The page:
Changes in outcome and complication rates of very-low-birth-weight infants in one tertiary center in southern Taiwan between 2003 and 2010

Shen Dar Chen, Yung Chieh Lin, Chin Li Lu, Solomon Chih Cheng Chen

Research output: Contribution to journalArticlepeer-review

4 Citations (Scopus)


Background Neonatal intensive care has changed dramatically over the past few decades and the survival of infants has generally improved in many countries. The purpose of this study was to explore the recent evolution of mortality and morbidities among very-low-birth-weight (VLBW) infants in southern Taiwan. Methods We retrospectively reviewed the medical records of VLBW (birth weight <1500 g) infants who were admitted to a neonatal intensive care unit at a tertiary medical center in southern Taiwan from 2003 to 2010. The study period was divided into two cohorts: the first cohort of 2003-2006 and the second cohort of 2007-2010. Demographic profiles and complications were recorded, including the following information: sex, birth body weight (BBW), gestational age (GA), Apgar score, patent ductus arteriosus (PDA), necrotizing enterocolitis, retinopathy, chronic lung disease (CLD), inguinal hernia, and sepsis. The length of stay (LOS) in hospital was compared between the two cohorts. Results A total of 420 (212 male) VLBW infants were enrolled with 52 (12.4%) deaths. Compared to surviving infants, deceased infants had significantly lower GA, Apgar scores, and BBW. The mortality of VLBW infants remained static between the two birth cohorts, but the incidence of major morbidities generally decreased. The LOS for overall surviving infants and the proportion of LOS > 60 days were both reduced in the period of 2007-2010. With further stratification by BBW, the major reduction of long LOS was only c ≥ 1000 g. The multivariate logistic regression model found PDA, CLD, and BBW < 1000 g were major complications to be associated with long LOS among surviving infants. Conclusion Periodic evaluation of the mortality and morbidity of preterm infants can help to understand the changes and trends of our neonatal care. Further study using the national dataset to provide more representative information is warranted.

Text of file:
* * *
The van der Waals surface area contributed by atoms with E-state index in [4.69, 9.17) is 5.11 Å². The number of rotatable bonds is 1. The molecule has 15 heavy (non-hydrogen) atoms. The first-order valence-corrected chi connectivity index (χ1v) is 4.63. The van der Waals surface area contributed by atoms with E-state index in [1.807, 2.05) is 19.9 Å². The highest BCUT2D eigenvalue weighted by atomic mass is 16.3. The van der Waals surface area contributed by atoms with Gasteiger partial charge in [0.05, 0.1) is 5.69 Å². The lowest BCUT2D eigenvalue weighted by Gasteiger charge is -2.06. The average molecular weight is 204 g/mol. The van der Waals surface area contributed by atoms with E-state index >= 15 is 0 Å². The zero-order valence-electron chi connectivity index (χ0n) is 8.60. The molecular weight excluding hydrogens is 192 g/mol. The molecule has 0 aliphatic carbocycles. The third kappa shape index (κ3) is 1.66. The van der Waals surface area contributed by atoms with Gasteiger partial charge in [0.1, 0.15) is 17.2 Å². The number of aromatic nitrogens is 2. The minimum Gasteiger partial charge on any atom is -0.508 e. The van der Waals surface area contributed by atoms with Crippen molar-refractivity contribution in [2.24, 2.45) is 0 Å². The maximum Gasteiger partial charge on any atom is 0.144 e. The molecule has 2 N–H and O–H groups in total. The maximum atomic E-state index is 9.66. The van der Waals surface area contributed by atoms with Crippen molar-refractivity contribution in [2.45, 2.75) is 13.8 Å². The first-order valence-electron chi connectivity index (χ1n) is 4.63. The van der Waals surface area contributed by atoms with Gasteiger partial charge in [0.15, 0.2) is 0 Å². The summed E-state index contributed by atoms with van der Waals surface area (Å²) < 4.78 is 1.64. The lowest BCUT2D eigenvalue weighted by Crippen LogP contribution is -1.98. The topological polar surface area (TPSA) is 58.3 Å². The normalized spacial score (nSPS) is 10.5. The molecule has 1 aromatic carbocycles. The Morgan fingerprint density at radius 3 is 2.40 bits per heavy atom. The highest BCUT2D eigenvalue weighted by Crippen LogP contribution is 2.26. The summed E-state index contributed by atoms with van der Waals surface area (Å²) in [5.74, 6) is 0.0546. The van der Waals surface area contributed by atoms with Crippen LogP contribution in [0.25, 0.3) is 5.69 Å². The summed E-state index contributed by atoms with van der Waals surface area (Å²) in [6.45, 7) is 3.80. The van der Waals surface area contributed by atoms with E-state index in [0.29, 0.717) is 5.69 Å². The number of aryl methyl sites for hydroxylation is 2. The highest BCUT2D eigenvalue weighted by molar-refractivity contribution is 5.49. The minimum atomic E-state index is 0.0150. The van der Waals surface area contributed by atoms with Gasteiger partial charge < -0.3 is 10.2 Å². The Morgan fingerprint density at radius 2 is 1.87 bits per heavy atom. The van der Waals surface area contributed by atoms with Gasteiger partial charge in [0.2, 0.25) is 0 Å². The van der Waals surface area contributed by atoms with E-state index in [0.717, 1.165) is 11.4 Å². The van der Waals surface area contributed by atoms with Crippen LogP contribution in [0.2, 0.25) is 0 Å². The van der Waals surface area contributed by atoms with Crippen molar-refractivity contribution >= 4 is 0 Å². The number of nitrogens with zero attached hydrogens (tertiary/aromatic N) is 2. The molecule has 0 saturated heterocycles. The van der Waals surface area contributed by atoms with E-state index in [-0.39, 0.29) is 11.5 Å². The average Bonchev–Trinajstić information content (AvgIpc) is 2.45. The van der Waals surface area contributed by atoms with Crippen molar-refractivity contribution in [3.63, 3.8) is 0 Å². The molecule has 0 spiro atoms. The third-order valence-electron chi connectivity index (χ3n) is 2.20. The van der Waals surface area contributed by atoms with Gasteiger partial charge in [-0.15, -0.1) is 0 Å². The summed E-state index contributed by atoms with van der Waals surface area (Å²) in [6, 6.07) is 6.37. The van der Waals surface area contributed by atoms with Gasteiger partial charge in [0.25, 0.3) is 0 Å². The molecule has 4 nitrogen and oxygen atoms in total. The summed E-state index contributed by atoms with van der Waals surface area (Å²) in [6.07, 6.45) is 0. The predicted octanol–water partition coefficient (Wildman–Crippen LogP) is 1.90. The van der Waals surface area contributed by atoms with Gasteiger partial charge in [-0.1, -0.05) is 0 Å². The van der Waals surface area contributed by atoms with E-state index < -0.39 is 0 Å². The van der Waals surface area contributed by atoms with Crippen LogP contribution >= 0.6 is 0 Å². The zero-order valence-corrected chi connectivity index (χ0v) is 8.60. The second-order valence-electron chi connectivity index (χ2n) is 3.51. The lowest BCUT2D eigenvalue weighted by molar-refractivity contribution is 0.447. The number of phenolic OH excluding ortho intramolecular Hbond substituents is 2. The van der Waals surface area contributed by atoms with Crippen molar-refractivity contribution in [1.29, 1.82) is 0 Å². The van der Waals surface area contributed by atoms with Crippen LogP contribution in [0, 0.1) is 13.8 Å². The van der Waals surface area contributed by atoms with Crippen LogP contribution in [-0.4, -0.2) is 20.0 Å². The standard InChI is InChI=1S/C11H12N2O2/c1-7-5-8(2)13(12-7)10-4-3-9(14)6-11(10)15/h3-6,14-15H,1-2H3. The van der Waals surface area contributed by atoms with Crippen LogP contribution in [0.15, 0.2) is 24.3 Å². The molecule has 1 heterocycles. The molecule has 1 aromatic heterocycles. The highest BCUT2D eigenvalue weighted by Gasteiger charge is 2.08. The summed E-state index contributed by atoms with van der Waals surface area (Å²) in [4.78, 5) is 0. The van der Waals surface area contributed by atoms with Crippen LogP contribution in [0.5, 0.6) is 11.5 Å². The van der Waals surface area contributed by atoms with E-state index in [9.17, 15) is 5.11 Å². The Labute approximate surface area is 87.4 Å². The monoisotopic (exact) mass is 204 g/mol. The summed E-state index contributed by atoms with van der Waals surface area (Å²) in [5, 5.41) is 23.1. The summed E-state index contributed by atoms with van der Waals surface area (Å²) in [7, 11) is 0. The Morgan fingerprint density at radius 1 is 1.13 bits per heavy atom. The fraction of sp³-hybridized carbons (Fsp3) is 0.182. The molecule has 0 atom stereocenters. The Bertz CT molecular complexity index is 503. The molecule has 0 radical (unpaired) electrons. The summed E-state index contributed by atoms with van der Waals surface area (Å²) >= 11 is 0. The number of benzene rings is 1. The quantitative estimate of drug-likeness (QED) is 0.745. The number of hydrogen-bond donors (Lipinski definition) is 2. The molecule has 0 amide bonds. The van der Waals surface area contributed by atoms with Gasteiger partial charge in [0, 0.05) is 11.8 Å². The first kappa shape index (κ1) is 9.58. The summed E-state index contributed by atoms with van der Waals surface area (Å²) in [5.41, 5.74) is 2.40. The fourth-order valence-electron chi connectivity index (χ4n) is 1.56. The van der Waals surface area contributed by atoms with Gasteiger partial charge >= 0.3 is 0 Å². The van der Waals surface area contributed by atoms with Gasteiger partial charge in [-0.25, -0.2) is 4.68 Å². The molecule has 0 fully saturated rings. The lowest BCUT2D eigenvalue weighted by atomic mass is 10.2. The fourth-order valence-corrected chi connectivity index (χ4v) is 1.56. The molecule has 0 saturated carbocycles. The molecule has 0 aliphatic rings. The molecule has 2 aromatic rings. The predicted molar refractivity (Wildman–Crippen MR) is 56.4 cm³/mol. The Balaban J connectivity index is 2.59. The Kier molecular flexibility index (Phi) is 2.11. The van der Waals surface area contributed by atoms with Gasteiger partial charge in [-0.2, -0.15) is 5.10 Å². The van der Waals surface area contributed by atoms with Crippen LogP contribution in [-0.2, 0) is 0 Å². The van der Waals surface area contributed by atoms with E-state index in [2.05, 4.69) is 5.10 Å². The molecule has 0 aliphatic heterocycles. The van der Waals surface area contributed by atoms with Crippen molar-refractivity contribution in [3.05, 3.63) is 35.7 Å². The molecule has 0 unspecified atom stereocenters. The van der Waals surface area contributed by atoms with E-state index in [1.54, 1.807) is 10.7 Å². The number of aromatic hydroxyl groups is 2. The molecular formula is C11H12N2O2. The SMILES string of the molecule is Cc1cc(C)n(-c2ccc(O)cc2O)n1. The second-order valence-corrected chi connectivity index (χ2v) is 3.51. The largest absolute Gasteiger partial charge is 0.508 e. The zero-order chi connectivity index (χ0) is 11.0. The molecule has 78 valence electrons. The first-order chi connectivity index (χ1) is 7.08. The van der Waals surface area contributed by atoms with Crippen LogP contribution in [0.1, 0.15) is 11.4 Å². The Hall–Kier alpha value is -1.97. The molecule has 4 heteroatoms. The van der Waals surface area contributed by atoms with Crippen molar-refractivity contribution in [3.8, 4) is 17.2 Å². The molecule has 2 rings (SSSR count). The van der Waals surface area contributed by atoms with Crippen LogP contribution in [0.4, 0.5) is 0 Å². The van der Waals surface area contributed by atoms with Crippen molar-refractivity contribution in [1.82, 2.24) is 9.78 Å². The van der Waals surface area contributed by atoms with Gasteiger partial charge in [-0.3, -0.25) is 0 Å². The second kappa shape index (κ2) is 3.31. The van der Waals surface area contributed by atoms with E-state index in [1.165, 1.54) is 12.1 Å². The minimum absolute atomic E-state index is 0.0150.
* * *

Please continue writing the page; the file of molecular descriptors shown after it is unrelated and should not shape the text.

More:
Original languageEnglish
Pages (from-to)291-296
Number of pages6
JournalPediatrics and Neonatology
Issue number4
Publication statusPublished - 2014 Aug

All Science Journal Classification (ASJC) codes

  • Pediatrics, Perinatology, and Child Health


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